Who shall stand as a banner to the people;
For the Gentiles shall seek Him,
And His resting place shall be glorious (Isaiah 11:6,9,10).
Throughout the Bible, ravenous and unclean animals are often a type of the Gentile nations and the unregenerate nature of man. Paul writes in 1 Corinthians 15:32: “I have fought with beasts at Ephesus,” meaning non-believers who opposed his Gospel preaching. The image here speaks of the pacification of the sinful human nature until we reach a time characterized by the proverbial “peace on earth, good will toward men.”
What’s important to note here again is that there is no indication of the physical presence of the Messiah on the earth. The Gentiles are required to “seek Him” as a heavenly ruler who may be known, not as a flesh and blood king, but rather as a heavenly ruler known through the regeneration of the Holy Spirit. And what is even greater than this is the assurance that the nations themselves will be at peace and the wonderful promise that “the earth shall be full of the knowledge of the Lord as the waters cover the sea.”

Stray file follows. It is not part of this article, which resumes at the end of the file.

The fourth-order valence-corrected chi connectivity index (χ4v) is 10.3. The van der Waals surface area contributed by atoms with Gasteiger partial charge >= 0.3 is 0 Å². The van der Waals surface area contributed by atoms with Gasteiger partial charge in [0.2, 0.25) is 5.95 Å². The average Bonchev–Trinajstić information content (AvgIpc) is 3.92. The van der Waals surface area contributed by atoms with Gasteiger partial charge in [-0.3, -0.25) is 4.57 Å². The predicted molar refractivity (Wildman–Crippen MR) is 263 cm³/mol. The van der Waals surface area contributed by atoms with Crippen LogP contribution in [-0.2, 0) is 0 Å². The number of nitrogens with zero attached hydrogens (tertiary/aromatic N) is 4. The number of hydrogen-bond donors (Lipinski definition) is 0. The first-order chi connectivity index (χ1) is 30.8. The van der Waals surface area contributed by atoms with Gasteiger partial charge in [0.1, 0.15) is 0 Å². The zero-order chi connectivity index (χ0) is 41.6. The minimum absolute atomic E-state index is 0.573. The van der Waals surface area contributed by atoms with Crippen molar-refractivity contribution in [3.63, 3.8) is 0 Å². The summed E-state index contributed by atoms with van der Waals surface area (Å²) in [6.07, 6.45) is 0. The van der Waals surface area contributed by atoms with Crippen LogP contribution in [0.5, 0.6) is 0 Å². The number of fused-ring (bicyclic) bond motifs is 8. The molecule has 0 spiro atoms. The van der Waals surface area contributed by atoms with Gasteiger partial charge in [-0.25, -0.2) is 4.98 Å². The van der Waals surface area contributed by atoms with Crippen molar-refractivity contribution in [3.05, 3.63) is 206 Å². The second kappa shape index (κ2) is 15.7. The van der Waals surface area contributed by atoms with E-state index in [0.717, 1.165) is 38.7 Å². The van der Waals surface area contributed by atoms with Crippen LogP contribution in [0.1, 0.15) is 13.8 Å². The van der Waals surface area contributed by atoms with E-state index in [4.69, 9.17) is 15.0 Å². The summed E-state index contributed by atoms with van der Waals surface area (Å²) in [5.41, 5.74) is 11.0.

As we read on in Isaiah, we begin to see an incredibly optimistic picture of the coming reign of Messiah. The final chapters describe the great ingathering of all the nations of the earth into the kingdom of God.
“For behold, I create new heavens and a new earth;
And the former shall not be remembered or come to mind.
But be glad and rejoice forever in what I create;
For behold, I create Jerusalem as a rejoicing,
And her people a joy.
I will rejoice in Jerusalem,
And joy in My people;
The voice of weeping shall no longer be heard in her,
Nor the voice of crying.
No more shall an infant from there live but a few days,
Nor an old man who has not fulfilled his days;
For the child shall die one hundred years old,
But the sinner being one hundred years old shall be accursed.
They shall build houses and inhabit them;
They shall plant vineyards and eat their fruit.
They shall not build and another inhabit;
They shall not plant and another eat;
For as the days of a tree, so shall be the days of My people,
And My elect shall long enjoy the work of their hands.
They shall not labor in vain,
Nor bring forth children for trouble;
For they shall be the descendants of the blessed of the Lord,
And their offspring with them.
It shall come to pass
That before they call, I will answer;
And while they are still speaking, I will hear.
The wolf and the lamb shall feed together,
The lion shall eat straw like the ox,